Today was pretty nice, it was windy as all get out. But that didn't deter us from trying to soak up some rays of sun. This involved myself, Holly, Rachel and Logan attempting to lay on the beach with the oh-so-subtle pelting of sand grains to keep us company. Safe to say we are nice and exfoliated now.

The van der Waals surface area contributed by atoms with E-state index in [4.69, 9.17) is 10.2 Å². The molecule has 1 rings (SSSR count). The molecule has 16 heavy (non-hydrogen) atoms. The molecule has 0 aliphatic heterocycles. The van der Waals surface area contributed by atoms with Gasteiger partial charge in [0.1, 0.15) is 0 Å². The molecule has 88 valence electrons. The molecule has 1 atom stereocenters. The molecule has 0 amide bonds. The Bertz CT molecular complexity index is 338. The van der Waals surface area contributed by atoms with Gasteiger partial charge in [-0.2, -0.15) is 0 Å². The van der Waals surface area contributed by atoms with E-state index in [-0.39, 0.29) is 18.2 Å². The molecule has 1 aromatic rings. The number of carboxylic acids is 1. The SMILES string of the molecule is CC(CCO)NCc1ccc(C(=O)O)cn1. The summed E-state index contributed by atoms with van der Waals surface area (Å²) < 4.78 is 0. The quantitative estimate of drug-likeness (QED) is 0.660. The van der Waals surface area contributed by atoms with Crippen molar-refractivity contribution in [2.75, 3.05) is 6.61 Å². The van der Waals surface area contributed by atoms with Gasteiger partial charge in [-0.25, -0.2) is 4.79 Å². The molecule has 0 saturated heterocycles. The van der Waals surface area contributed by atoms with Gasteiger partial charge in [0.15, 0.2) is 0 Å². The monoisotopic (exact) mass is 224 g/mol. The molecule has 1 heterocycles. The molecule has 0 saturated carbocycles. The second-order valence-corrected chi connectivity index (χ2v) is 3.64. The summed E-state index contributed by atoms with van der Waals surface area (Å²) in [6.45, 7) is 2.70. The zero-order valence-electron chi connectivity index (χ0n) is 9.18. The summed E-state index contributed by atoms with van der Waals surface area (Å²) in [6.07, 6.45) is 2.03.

Chase and I set out to find some Epaulette's after lunch. We got "suited an booted" and headed out to North Beach. We wanted to study an area with lots of coral patches as we hypothesize that with the increase in the presence of coral the Epaulette abundance will also increase. The waves in the water today were quite rough, so snorkeling turned out to be a bit of an issue. Finally we decided that trying to swim against the current looking for Epaulette sharks was a complete waste and flipped ourselves around and floated at the surface and let the current push us along as we examined the sea floor. This was all fun and games until we decided to get out of the water and head back to the station. Getting out of the water with fins on is a rather interesting game, the fins usually win. I was at the point where I had to get out of the water as it was too shallow to snorkel, so I stood up and began walking backwards awkwardly. Out of nowhere Chase yells to me that there is a giant cowhead stingray right to the side of me, so I dipped my face in the water to check it out and low and behold there was not one but two giant cowhead stingrays lounging in the sand maybe an inch from each of my feet. This was a little unnerving to me to look into the water and have two sets of large eyes staring right back. Safe to say we kept our faces in the water as long as we could. Chase saw one Epaulette before we even got into the water, and we didn't see any while we were snorkeling around.